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Creating a Resolution Independent Microsoft Access Application


Jamie Czernik

Very few novice Microsoft Access developers give any consideration to creating an application that will look and function well at a screen resolution other than the one with which they are working. Often, it is the case that only once an application has been deployed and it is viewed at different resolutions does it become apparent that this has been overlooked. The typical complaint from users is that the application's forms are either too big and they have to continually use the scroll bars or the form is tiny and all the controls are at the top left of the screen.

Unfortunately there is no built in function that automatically adjusts your Microsoft Access application's forms to fit well at any screen resolution. It is therefore best to make a decision early in the design process as to how you will tackle this issue.
There are a number of options available if you want your application to look reasonable and function well across a wide range of display settings. The easiest option is to design your forms at a baseline screen resolution. The majority of Access developers recommend that you should at least design you forms at a screen resolution of 800 X 600 as the majority of users would not have the display settings any lower than this. If you choose this option then most users will be able to use your application without having to scroll too much and the application will therefore flow much more easily as a result.

One faux pas that is often made by novice developers is to consider using an API call to alter the user's screen resolution when their application is started. This is considered very poor practice and should be avoided at all costs.

If designing your forms at a baseline screen resolution is not adequate for you then you will have to look at scaling your forms using either a third party tool or by rolling up your sleeves and writing your own code to accomplish this. There are a number of tools available (including my own) for you to consider:

• Form Resizer For Microsoft Access.
(If you find this utility useful please consider making a small donation of $5 or $10)
• The Access Developer's Handbook scaling/resizing utility.
• Peter De Baets' Shrinker-Stretcher.

Form Resizer for Microsoft Access

The Form Resizer is a freeware VBA code module that you can install and compile into your own Access application. I originally wrote the module, but over the years various developers have sent in their additions and suggestions to further improve and refine it. However, this does require basic VBA coding skills and is recommended for scaling up to a higher resolution rather than down. If you're keen and have a good level of VBA knowledge, you can view the code yourself to see exactly how it works and even edit the code to better suit your specific application. Please note that TAB controls and Option groups can be problematic due to the way that Access tries to keep their child controls within them whilst resizing. For more information read the FAQs supplied with the help files.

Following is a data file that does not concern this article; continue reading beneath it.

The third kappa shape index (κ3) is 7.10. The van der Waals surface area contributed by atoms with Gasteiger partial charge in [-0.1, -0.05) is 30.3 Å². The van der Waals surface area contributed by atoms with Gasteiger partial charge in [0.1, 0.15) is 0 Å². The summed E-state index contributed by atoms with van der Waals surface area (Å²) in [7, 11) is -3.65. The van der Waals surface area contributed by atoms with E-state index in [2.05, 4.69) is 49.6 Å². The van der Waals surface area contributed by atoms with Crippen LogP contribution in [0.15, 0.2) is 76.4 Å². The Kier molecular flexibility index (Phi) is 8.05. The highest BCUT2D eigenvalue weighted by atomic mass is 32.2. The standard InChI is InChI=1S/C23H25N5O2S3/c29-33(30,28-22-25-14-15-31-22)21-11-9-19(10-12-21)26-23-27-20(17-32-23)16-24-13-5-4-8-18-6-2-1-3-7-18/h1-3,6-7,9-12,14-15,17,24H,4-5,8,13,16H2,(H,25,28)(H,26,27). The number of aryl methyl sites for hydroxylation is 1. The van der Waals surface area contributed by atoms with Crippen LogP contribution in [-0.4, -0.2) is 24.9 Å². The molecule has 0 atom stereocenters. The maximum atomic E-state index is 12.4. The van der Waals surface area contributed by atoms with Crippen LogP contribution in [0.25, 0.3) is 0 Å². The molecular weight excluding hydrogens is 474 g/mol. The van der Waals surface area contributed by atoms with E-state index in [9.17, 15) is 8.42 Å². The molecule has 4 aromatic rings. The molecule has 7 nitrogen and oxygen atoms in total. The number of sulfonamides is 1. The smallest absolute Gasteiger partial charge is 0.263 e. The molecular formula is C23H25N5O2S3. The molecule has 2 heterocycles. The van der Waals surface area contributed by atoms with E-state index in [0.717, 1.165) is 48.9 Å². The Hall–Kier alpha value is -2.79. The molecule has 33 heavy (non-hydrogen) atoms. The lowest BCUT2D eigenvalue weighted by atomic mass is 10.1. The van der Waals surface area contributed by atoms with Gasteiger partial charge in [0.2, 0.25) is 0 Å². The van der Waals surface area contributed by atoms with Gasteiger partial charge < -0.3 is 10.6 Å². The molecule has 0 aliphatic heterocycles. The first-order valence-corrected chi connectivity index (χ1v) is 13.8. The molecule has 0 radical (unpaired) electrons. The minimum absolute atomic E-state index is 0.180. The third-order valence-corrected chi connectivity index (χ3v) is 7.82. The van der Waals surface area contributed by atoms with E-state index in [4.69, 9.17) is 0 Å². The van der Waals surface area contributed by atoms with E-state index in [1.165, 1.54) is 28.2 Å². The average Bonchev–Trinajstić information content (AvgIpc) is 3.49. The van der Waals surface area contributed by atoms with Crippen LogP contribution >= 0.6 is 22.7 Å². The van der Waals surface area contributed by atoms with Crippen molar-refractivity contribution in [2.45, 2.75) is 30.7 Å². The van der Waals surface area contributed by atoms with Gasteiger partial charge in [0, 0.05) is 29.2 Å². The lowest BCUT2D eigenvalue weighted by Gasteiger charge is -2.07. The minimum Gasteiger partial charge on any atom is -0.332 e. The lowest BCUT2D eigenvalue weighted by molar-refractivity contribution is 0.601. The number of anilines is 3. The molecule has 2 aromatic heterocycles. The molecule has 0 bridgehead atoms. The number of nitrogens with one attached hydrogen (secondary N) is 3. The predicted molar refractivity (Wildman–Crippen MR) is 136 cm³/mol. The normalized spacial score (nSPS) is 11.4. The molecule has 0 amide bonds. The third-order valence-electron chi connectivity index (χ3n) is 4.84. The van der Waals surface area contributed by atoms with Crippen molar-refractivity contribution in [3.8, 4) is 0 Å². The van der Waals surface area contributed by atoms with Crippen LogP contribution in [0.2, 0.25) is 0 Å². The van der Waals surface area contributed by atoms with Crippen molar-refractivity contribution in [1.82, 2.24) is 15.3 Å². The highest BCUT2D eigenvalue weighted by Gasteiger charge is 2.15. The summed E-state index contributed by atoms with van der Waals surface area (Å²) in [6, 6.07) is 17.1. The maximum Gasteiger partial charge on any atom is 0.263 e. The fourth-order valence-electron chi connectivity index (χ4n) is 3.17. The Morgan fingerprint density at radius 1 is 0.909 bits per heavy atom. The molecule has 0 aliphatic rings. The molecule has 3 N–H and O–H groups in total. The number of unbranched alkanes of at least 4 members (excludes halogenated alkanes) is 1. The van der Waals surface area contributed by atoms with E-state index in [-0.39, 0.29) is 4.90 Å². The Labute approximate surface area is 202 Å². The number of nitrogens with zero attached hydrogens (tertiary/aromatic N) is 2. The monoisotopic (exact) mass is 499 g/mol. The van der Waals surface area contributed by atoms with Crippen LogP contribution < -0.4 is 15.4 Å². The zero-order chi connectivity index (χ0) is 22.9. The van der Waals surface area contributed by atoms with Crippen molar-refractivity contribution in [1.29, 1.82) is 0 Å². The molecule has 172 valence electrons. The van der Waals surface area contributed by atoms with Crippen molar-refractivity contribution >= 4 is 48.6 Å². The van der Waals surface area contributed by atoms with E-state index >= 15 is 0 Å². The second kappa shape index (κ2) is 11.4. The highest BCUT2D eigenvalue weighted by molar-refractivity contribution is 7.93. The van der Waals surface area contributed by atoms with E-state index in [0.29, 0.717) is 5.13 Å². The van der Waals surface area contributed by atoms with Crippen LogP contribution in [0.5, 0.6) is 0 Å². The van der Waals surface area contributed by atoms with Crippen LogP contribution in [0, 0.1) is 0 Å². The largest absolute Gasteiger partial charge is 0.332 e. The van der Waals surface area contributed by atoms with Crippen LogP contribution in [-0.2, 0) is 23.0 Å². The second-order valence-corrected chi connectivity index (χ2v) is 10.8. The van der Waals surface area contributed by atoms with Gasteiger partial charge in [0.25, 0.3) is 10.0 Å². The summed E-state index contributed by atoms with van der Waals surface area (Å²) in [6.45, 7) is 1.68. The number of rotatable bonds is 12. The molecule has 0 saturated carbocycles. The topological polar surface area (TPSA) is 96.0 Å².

The Access Developer's Handbook

The Access Developer's Handbook is often mentioned in the Microsoft Access newsgroups and comes highly recommended by many developers. A compiled MDE version of their utility can be downloaded from However, if you wish to use this in your application then you will have to remember to distribute this MDE file as well. The download also includes a valuable PDF file providing guidance on using the utility along with a detailed explanation of the processes and calculations necessary to rescale your forms. If you opt to purchase the book then a source code version is provided which can be incorporated into your own application, making distribution easier. The source code is copyright protected so please remember to read the book's introduction carefully for more information before distributing it with your application.


Peter De Baets' Shrinker-Stretcher is a shareware utility, which will perform a wide range of scaling functions if you require more scaling flexibility than the Form Resizer or the Access Developer's Handbook utility provide. If you don't feel up to programming these yourself then this utility comes highly recommended. A demonstration version is available from along with a range of other Microsoft Access utilities that you may find useful. If you opt to use the Shrinker-Stretcher then you will have to purchase a license for each installation of your application or any other application that uses it. For further information please read the license.txt file which is included with the shareware download.
If you tackle this issue early on then your end product will be easier to use for a wider audience and will function well on the different hardware platforms that it will no doubt meet throughout its life. If you now find yourself having to edit your application as you overlooked this issue at the start then don't worry too much as the time spent now will help you design better and greatly improved applications in the future.

(This article is provided "AS IS" with no warranties or guarantees.) Please feel free send your comments and suggestions for improving this article for future readers.

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